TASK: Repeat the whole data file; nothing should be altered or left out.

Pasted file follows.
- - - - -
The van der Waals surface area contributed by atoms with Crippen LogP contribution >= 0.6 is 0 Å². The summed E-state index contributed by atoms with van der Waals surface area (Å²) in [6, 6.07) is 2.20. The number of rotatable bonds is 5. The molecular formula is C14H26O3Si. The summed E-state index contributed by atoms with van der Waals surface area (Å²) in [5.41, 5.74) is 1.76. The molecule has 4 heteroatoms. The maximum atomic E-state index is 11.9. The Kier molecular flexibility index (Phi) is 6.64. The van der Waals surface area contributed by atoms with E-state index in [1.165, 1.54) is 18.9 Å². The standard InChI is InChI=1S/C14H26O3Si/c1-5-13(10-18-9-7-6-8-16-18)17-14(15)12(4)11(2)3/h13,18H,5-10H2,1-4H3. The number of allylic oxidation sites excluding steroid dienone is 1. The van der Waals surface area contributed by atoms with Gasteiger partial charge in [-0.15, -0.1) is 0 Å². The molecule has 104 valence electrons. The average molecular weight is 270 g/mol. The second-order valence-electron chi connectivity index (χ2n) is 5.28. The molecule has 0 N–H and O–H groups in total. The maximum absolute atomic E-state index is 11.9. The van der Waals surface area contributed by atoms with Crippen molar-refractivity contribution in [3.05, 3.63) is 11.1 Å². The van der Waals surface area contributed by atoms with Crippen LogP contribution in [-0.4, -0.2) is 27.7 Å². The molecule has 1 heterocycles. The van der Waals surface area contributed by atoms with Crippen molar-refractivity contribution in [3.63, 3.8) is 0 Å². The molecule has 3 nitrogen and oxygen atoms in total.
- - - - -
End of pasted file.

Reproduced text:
The van der Waals surface area contributed by atoms with Crippen LogP contribution >= 0.6 is 0 Å². The summed E-state index contributed by atoms with van der Waals surface area (Å²) in [6, 6.07) is 2.20. The number of rotatable bonds is 5. The molecular formula is C14H26O3Si. The summed E-state index contributed by atoms with van der Waals surface area (Å²) in [5.41, 5.74) is 1.76. The molecule has 4 heteroatoms. The maximum atomic E-state index is 11.9. The Kier molecular flexibility index (Phi) is 6.64. The van der Waals surface area contributed by atoms with E-state index in [1.165, 1.54) is 18.9 Å². The standard InChI is InChI=1S/C14H26O3Si/c1-5-13(10-18-9-7-6-8-16-18)17-14(15)12(4)11(2)3/h13,18H,5-10H2,1-4H3. The number of allylic oxidation sites excluding steroid dienone is 1. The van der Waals surface area contributed by atoms with Gasteiger partial charge in [-0.15, -0.1) is 0 Å². The molecule has 104 valence electrons. The average molecular weight is 270 g/mol. The second-order valence-electron chi connectivity index (χ2n) is 5.28. The molecule has 0 N–H and O–H groups in total. The maximum absolute atomic E-state index is 11.9. The van der Waals surface area contributed by atoms with Crippen molar-refractivity contribution in [3.05, 3.63) is 11.1 Å². The van der Waals surface area contributed by atoms with Crippen LogP contribution in [-0.4, -0.2) is 27.7 Å². The molecule has 1 heterocycles. The van der Waals surface area contributed by atoms with Crippen molar-refractivity contribution in [3.63, 3.8) is 0 Å². The molecule has 3 nitrogen and oxygen atoms in total.